Katy’s choice to use wood for the cover material was an important rhetorical and artistic choice as well. By encasing her essay in wood, Katy connects two major aspects of the Christian life: stability and the cross. First, according to Katy, the wooden material represents a “solid foundation,” sturdy and strong enough to endure “bad weather” and hardships: “Since God is the solid foundation of a Christian life, I wanted a solid, durable foundation used on my medium to represent this permanent aspect as well.” Secondly, Katy views the physical cross on which Jesus died to be “a huge part of Christianity” and wants the reader to be able to touch this same type of material while reading and holding her book, perhaps allowing them to contemplate the cross on which Jesus was crucified and make meaning materially. Because her readers (peers at a religious institution) would most likely know the story of Jesus on the cross, this association of wood to Christianity would hopefully occur when these readers engaged with the material scrapbook.

Katy’s decision to construct a wooden scrapbook indicates a sophisticated awareness of her subject matter and her audience. In fact, these physical materials invite the reader to interact with the scrapbook composition in ways not necessarily accomplished with printed books or digital texts, even the digitized scrapbook. As readers, we are impelled to linger over the cover, running our hands along the different surfaces, textures, and materials, pausing before opening it to contemplate its meaning. We are also encouraged to make connections to our previous knowledge about Bibles, church, and wood before considering how Katy’s own design choices align with and extend these meanings. In addition, because some readers recognize the values embedded in the object, its materiality, specifically through touch, works to persuade. Now that we are feeling this wooden Bible, we, too, are part of this church in a small way. We are holding this Bible in much the same way that churchgoers carry their Bibles to church, which connects us to others who take their Bibles to church or who read their Bibles at home. Katy implies that one only need open this wooden Bible to learn more about this place, not forgetting to use the red bookmark as we do so. Katy’s rhetorical decisions indicate how much she is learning about rhetorical principles, materiality, and affordances of the scrapbook medium. Her numerous strategic decisions during and throughout the composing process point to the potential pedagogical significance an assignment like the scrapbook has for the composition classroom in teaching students these important concepts.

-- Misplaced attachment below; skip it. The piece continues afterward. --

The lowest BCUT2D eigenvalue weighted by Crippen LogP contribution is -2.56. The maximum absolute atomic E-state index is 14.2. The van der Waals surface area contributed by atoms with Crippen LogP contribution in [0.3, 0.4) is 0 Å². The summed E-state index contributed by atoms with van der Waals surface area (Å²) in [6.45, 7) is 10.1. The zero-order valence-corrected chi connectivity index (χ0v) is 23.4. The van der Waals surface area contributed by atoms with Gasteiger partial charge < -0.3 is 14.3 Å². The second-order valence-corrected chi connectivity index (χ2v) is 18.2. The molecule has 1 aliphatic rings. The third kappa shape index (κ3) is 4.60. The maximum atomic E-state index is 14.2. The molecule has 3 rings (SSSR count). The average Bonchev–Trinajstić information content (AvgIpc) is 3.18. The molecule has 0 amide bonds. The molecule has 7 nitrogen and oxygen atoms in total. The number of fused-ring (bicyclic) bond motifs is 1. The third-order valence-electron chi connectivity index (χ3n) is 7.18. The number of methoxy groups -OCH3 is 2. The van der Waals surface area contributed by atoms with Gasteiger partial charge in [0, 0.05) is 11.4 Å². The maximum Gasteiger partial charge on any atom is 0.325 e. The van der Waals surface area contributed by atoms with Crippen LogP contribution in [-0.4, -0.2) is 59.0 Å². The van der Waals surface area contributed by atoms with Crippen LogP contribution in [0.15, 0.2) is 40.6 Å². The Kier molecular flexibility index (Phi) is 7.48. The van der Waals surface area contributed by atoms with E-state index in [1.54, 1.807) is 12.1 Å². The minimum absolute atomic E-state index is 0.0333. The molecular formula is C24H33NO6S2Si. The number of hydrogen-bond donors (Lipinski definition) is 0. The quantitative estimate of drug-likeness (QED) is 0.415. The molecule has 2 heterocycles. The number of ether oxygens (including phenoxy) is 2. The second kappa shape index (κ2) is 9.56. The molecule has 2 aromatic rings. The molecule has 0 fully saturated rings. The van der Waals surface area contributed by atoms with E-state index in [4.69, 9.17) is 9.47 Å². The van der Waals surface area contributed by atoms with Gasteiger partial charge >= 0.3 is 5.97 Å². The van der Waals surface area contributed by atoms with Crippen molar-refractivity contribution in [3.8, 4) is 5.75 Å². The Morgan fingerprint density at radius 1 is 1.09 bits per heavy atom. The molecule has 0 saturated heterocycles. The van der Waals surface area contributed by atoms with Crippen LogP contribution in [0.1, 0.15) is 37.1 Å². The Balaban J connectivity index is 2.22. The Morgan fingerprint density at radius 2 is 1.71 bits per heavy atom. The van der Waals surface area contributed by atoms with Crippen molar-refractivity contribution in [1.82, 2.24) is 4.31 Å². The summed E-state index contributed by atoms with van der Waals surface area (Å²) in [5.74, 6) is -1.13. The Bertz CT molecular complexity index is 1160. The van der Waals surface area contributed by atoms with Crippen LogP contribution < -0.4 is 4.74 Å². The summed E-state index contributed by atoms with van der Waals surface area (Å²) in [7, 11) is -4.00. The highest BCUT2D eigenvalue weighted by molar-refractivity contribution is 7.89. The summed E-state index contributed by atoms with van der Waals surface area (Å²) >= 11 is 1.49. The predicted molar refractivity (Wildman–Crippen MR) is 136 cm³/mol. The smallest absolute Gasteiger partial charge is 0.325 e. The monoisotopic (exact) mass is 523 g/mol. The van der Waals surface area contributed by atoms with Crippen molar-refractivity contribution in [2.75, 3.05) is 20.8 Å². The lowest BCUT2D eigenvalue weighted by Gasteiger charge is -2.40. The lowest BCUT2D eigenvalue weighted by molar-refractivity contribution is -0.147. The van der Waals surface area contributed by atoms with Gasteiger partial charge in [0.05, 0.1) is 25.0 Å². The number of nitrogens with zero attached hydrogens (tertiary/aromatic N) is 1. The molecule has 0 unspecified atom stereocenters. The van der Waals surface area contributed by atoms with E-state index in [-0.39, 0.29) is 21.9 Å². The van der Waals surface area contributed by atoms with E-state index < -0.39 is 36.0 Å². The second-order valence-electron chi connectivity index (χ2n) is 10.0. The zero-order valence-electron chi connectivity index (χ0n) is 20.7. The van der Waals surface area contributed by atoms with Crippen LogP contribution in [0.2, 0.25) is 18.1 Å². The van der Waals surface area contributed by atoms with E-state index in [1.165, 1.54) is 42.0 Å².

In sum, Katy’s selection of a wooden Bible signifies a representative medium most apt for her purposes, a visual and aesthetic reflection of her profile of the college ministry at her church. In this instance, the physical materiality of the scrapbook works together with our own understandings of what a Bible looks like to convey meaning: The inscription of Highland Baptist in the same gold font typical of some Bibles, the red ribbon, the black color, the wooden texture, and the embossed name provide evidence of how Katy conveys her message by using physical materials. The project’s material form appears to reflect its author’s understanding of what a Bible looks like and brings another layer to the message Katy conveys in the inner pages of her scrapbook. Scrapbooks such as Katy’s highlight how the material medium of the scrapbook can assist in conveying meaning and how materiality becomes one of the many rhetorical decisions students can make when composing. They also show how students are not limited by conventional scrapbook forms but instead envision and create scrapbooks that align with their rhetorical goals and purposes.

Sana’s Patient Chart

Like Evelyn and Katy, Sana also recognizes how the material medium interacts with the message, modes, and reader in her scrapbook composition. Sana profiled a psychiatrist for her multimodal essay and chose to use an actual patient chart as the physical form for her scrapbook essay (Figure 6). Standard in doctors’ offices, patient charts allow medical professionals to keep track of symptoms, diagnoses, and medications. Sana’s selection of a patient chart as her representational scrapbook form shows how she extended the medium by choosing an object that best reinforced and represented her subject matter.